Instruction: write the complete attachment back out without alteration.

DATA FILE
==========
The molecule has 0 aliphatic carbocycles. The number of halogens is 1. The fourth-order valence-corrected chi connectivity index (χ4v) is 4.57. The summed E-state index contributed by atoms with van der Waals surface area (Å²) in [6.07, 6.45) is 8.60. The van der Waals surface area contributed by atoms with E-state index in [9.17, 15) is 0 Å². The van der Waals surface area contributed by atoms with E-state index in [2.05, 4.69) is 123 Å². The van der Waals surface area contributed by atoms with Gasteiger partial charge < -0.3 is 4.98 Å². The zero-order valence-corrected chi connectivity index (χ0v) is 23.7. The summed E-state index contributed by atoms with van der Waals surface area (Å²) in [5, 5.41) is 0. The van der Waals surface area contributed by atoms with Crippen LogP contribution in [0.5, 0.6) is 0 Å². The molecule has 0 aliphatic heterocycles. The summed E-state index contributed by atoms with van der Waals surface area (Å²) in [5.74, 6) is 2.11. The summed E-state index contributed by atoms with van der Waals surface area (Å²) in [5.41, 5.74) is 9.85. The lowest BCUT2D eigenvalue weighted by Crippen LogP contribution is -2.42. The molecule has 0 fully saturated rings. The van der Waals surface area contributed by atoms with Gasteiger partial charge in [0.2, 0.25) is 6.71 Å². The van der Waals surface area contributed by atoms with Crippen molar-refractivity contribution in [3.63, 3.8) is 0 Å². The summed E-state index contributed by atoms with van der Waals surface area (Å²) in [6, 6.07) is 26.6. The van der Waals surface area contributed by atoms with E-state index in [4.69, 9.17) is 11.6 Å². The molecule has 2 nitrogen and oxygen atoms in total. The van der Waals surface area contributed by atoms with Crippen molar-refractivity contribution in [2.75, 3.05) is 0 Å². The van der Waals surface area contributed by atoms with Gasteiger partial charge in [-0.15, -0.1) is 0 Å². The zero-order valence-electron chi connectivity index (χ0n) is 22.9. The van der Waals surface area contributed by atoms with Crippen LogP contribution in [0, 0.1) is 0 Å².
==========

The molecule has 0 aliphatic carbocycles. The number of halogens is 1. The fourth-order valence-corrected chi connectivity index (χ4v) is 4.57. The summed E-state index contributed by atoms with van der Waals surface area (Å²) in [6.07, 6.45) is 8.60. The van der Waals surface area contributed by atoms with E-state index in [9.17, 15) is 0 Å². The van der Waals surface area contributed by atoms with E-state index in [2.05, 4.69) is 123 Å². The van der Waals surface area contributed by atoms with Gasteiger partial charge < -0.3 is 4.98 Å². The zero-order valence-corrected chi connectivity index (χ0v) is 23.7. The summed E-state index contributed by atoms with van der Waals surface area (Å²) in [5, 5.41) is 0. The van der Waals surface area contributed by atoms with Crippen LogP contribution in [0.5, 0.6) is 0 Å². The molecule has 0 aliphatic heterocycles. The summed E-state index contributed by atoms with van der Waals surface area (Å²) in [5.74, 6) is 2.11. The summed E-state index contributed by atoms with van der Waals surface area (Å²) in [5.41, 5.74) is 9.85. The lowest BCUT2D eigenvalue weighted by Crippen LogP contribution is -2.42. The molecule has 0 fully saturated rings. The van der Waals surface area contributed by atoms with Gasteiger partial charge in [0.2, 0.25) is 6.71 Å². The van der Waals surface area contributed by atoms with Crippen molar-refractivity contribution in [3.63, 3.8) is 0 Å². The summed E-state index contributed by atoms with van der Waals surface area (Å²) in [6, 6.07) is 26.6. The van der Waals surface area contributed by atoms with E-state index in [4.69, 9.17) is 11.6 Å². The molecule has 2 nitrogen and oxygen atoms in total. The van der Waals surface area contributed by atoms with Crippen molar-refractivity contribution in [2.75, 3.05) is 0 Å². The van der Waals surface area contributed by atoms with Gasteiger partial charge in [-0.15, -0.1) is 0 Å². The zero-order valence-electron chi connectivity index (χ0n) is 22.9. The van der Waals surface area contributed by atoms with Crippen LogP contribution in [0, 0.1) is 0 Å².